Let us look at that second statement also. Let us put it this way: Our act of conversion is a prerequisite (which we by God’s grace fulfill) to entering the kingdom. Once again, even when you say that this refers to those already in the kingdom and refers to their consciousness and conscious enjoyment of the blessedness of being in the kingdom, the addition of that phrase “which we by God’s grace fulfill” makes the whole thing meaningless. Had Rev. De Wolf said, or even corrected it after his attention was called to it repeatedly, instead of maintaining it in its literal form: “Our act of conversion is a requirement which we by God’s grace fulfill to enter the kingdom” he would at least have had Christ there in the word “grace.” But he did not, and by his maintenance of the literal form he excludes Christ. And the result is Christless preaching. It would change the whole idea of his statement to add the suggested phrase. It would surely demand the withdrawal of the “pre,” the “before” idea in his statement. But when you try to straighten it out without withdrawing that obnoxious, heretical prerequisite element and by adding “which we fulfill by God’s grace,” you make it ridiculous. You put a prerequisite to a prerequisite. You make God’s grace prerequisite to our act of conversion. That is fine! And there we again agree. But do not make God’s grace a prerequisite to a prerequisite that man must fulfill. You become confused by such theology. The minute you add “which we by God’s grace fulfill” you put God’s work ahead of that act of conversion and automatically take the “pre” from the prerequisite. God grant that the erring brethren would still receive courage to do that! Put God first not man!
We had more to say about this relegating of Christ, the word of God become flesh to the background in the preaching of the word, but it can wait till later.
Let us pause and plead with Rev. De Wolf even now after all the sad history that has transpired since he refused to retract his unbiblical statements. We would urge him in the love of God and in the love of the truth to use this department and tell us that he will no longer maintain those statements in their literal form.
It is not too late to do that! And all truly Protestant Reformed people would love him for it and thank God for it. There still is room for him in the Protestant Reformed Churches without his statements. And he would find out, too, that if he condemned those statements and would cast them from him, those who love the truth would not gloat over his having been humiliated into an acknowledgement of error, but that they would receive him as a brother to whom our gracious God has in his mercy given an exceeding great measure of spiritual strength. How could they gloat over his being humiliated. It is not humiliating to confess sin and error, it is a sign of spiritual strength. Confessing error is not weakness. Maintaining error is weakness.
Incidentally, he need not be concerned about the feelings and attitude of those who protested against these statements which he made. The idea never was, as some—who ought to know better—so naively put it, that he must make a “conciliatory apology” to these men. It was not their feelings that were hurt. It was not that they or Classis East felt personally offended by those statements. The offense in them is that they are an insult to God! They relegate him to the background! They put man before him! That is why Classis East said that they must be condemned. Rev. De Wolf, take away those insults to God! If you love God—and we do not want to believe that you do not—then fight with us against such statements which deny that he is God!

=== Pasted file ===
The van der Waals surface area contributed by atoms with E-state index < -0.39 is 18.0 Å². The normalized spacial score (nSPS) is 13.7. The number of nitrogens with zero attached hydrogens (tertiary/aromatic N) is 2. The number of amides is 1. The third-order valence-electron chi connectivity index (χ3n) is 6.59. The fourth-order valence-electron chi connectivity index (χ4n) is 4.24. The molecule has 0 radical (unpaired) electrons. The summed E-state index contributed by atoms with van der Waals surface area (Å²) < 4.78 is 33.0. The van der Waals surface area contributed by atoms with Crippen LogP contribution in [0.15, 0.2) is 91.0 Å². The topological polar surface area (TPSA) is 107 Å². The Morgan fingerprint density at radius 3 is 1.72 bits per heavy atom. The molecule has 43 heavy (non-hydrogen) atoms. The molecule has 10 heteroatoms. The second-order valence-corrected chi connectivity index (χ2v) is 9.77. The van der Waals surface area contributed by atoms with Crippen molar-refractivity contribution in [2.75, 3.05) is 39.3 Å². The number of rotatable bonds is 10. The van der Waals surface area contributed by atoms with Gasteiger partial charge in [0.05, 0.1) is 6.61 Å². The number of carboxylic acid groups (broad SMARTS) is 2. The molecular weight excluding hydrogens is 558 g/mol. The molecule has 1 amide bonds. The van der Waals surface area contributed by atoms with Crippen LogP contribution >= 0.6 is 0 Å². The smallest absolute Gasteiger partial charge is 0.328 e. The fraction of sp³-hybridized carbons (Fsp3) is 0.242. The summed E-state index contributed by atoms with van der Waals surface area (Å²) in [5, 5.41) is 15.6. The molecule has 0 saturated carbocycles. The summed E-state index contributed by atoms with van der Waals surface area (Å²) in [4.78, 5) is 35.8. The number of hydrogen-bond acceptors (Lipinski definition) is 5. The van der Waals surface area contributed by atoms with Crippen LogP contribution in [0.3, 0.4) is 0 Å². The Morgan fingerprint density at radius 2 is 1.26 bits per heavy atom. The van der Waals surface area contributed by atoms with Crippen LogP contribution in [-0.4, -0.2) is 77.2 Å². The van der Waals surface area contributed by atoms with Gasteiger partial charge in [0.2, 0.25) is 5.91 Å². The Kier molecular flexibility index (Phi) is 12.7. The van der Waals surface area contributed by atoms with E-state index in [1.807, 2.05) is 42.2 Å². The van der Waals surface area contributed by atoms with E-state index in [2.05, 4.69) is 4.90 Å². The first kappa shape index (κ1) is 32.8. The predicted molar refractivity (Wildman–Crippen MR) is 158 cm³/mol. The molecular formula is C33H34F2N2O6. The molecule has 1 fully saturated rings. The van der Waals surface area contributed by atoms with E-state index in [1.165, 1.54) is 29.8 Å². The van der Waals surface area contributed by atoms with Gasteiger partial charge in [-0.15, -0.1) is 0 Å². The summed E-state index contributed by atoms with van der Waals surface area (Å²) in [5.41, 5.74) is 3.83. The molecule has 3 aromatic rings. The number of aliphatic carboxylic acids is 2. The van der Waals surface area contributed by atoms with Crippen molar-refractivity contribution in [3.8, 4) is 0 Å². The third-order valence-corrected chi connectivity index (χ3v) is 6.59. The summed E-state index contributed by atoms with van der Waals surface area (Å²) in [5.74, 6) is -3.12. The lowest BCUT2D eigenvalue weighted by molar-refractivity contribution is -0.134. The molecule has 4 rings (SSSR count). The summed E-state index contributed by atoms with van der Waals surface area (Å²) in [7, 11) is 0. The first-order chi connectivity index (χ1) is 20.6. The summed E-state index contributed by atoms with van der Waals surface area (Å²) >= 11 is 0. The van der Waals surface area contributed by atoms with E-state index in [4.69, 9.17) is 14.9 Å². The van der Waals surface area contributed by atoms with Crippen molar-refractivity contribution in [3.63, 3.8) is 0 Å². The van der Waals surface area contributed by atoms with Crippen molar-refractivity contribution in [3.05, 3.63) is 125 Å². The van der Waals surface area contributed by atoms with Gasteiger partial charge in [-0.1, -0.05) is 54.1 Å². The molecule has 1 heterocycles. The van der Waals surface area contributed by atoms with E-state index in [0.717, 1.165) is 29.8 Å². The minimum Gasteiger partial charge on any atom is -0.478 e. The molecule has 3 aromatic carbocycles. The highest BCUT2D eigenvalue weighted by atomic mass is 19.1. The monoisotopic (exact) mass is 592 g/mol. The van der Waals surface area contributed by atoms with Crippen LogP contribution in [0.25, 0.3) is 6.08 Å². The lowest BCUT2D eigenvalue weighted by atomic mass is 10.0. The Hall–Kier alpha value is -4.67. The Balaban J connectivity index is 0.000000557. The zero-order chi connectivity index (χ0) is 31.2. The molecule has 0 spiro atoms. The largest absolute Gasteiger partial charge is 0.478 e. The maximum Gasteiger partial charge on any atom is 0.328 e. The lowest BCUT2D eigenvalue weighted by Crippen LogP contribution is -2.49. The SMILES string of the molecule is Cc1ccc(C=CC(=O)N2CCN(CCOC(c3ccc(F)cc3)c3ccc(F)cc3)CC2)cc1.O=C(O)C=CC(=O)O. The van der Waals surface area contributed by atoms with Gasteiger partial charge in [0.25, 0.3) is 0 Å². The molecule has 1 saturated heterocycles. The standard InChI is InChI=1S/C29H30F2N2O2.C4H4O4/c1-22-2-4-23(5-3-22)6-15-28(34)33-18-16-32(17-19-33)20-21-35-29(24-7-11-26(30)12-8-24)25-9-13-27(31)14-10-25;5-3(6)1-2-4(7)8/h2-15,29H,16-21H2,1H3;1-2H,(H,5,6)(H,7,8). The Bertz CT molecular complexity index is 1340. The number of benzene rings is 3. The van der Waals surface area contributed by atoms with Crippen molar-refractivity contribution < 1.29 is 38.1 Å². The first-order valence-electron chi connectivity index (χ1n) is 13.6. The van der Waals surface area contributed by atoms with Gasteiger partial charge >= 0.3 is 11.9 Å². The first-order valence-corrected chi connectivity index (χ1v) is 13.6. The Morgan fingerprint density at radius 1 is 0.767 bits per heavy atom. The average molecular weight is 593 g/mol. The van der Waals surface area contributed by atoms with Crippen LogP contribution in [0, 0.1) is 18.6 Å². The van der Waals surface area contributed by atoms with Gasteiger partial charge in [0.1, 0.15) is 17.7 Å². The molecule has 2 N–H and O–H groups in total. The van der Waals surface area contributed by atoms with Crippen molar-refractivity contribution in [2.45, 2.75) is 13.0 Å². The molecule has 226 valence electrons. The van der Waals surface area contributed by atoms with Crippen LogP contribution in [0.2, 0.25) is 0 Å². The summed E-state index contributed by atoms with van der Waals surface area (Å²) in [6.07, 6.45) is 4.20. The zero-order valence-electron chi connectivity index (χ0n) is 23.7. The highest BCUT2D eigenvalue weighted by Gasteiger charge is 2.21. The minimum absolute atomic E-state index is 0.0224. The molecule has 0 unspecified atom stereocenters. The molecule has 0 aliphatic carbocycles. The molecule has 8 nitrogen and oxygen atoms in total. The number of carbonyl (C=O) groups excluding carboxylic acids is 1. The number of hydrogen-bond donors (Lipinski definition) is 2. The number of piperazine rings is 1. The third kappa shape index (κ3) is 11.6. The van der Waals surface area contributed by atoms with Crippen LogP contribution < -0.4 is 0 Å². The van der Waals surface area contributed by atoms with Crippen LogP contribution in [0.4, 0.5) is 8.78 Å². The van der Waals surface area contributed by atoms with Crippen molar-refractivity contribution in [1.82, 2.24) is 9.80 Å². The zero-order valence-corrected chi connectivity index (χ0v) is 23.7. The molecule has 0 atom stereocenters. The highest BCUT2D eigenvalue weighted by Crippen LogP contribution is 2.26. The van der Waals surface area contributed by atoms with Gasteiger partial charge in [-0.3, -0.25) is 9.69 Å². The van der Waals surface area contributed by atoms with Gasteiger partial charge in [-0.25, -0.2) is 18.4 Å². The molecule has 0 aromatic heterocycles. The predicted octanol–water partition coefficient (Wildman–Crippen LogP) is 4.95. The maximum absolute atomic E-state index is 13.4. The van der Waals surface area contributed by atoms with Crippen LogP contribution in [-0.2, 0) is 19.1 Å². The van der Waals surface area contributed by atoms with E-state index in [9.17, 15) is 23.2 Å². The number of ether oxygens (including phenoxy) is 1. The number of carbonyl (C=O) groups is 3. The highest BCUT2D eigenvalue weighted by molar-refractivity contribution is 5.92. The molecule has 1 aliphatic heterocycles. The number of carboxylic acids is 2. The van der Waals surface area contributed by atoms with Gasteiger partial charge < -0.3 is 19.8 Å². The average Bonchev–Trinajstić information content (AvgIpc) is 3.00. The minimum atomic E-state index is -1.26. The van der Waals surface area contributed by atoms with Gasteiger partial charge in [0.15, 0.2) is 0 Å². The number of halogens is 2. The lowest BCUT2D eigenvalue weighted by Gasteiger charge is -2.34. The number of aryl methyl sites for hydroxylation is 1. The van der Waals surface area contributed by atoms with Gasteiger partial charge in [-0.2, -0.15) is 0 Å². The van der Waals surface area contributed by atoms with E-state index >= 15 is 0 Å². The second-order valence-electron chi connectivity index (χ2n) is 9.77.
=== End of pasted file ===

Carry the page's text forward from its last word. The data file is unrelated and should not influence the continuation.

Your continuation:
You have erred. Nothing strange about that. We all do. John says that “if we say that we have not sinned, we make him a liar.” Nothing strange for a man in an important office such as you occupied in what we call the “mother Church” of our denomination. Men in higher positions erred. David did! Peter had to be rebuked to his face by Paul because of a grievous error! But the strength of these men was not that they maintained themselves in their errors. Their spiritual strength was in this that they broke away from their errors. May God grant you that spiritual strength and courage!
We were told that you preached a Protestant Reformed sermon on “Predestination Unto Adoption” based on Ephesians 1:5. Give us all the benefit of that sermon. Use this department and on its pages hold that wonderful truth before our eyes, and show us that because of this wonderful truth, which does not relegate God and his Christ to the background, those statements of yours cannot stand, and that you are convinced now that they must be condemned as elevating man to a position where he may not and cannot stand.
Do that in his fear.
In his fear you will have no fear of what men may say and do. In his fear you will have joy and peace. In his fear you can, by God’s grace, perform a great work, a blessed work. You can lead many erring sheep back to the fold of Christ and bring peace and joy to many confused minds.
The word of God is uncompromisingly distinct. And the distinguishing marks of the true church, also according to Art. 29 of the Belgic Confession, show an exceedingly distinct church. In the fear of him who is himself a distinct God, lead his people back from a movement that seeks to cut off the sharp corners of his antithesis. He is a light and in him is no shadow of turning. And he says, “Be ye holy even as I am holy.” THAT IS A VERY DISTINCT CHURCH! And your text of Ephesians 1:5 preaches a very distinct truth and a distinct church.
Be not afraid to do things in his fear.